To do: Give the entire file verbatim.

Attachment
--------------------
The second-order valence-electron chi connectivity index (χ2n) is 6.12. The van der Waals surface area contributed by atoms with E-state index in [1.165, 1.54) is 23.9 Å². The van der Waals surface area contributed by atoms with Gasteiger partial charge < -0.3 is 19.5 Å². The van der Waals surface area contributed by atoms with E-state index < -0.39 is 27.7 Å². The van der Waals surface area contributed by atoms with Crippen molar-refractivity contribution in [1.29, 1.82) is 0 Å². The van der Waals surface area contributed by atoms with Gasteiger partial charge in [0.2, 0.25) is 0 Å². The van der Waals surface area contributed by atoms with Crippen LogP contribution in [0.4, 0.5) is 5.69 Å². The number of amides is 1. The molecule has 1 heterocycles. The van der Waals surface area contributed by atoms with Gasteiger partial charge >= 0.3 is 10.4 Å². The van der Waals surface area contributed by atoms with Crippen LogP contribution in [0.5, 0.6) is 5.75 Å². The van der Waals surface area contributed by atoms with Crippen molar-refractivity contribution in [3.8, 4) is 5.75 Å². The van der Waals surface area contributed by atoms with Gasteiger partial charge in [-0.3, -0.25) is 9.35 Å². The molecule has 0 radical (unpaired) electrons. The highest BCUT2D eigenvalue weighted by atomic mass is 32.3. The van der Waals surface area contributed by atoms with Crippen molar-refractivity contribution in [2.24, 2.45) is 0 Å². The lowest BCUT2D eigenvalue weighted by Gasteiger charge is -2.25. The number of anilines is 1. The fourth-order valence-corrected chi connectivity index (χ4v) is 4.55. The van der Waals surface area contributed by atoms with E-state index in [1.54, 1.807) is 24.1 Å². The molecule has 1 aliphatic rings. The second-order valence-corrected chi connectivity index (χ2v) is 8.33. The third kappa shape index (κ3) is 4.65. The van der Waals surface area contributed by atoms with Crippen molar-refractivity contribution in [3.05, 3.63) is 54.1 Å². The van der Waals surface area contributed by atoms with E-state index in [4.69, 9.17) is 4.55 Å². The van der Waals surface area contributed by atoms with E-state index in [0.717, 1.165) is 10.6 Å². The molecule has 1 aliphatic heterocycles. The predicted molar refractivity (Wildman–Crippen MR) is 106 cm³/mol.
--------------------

The second-order valence-electron chi connectivity index (χ2n) is 6.12. The van der Waals surface area contributed by atoms with E-state index in [1.165, 1.54) is 23.9 Å². The van der Waals surface area contributed by atoms with Gasteiger partial charge < -0.3 is 19.5 Å². The van der Waals surface area contributed by atoms with E-state index < -0.39 is 27.7 Å². The van der Waals surface area contributed by atoms with Crippen molar-refractivity contribution in [1.29, 1.82) is 0 Å². The van der Waals surface area contributed by atoms with Gasteiger partial charge in [0.2, 0.25) is 0 Å². The van der Waals surface area contributed by atoms with Crippen LogP contribution in [0.4, 0.5) is 5.69 Å². The number of amides is 1. The molecule has 1 heterocycles. The van der Waals surface area contributed by atoms with Gasteiger partial charge >= 0.3 is 10.4 Å². The van der Waals surface area contributed by atoms with Crippen LogP contribution in [0.5, 0.6) is 5.75 Å². The van der Waals surface area contributed by atoms with Crippen molar-refractivity contribution in [3.8, 4) is 5.75 Å². The van der Waals surface area contributed by atoms with Gasteiger partial charge in [-0.3, -0.25) is 9.35 Å². The molecule has 0 radical (unpaired) electrons. The highest BCUT2D eigenvalue weighted by atomic mass is 32.3. The van der Waals surface area contributed by atoms with Crippen molar-refractivity contribution in [2.24, 2.45) is 0 Å². The lowest BCUT2D eigenvalue weighted by Gasteiger charge is -2.25. The number of anilines is 1. The fourth-order valence-corrected chi connectivity index (χ4v) is 4.55. The van der Waals surface area contributed by atoms with E-state index in [1.54, 1.807) is 24.1 Å². The molecule has 1 aliphatic rings. The second-order valence-corrected chi connectivity index (χ2v) is 8.33. The third kappa shape index (κ3) is 4.65. The van der Waals surface area contributed by atoms with Crippen molar-refractivity contribution in [3.05, 3.63) is 54.1 Å². The van der Waals surface area contributed by atoms with E-state index in [4.69, 9.17) is 4.55 Å². The van der Waals surface area contributed by atoms with E-state index in [0.717, 1.165) is 10.6 Å². The molecule has 1 aliphatic heterocycles. The predicted molar refractivity (Wildman–Crippen MR) is 106 cm³/mol.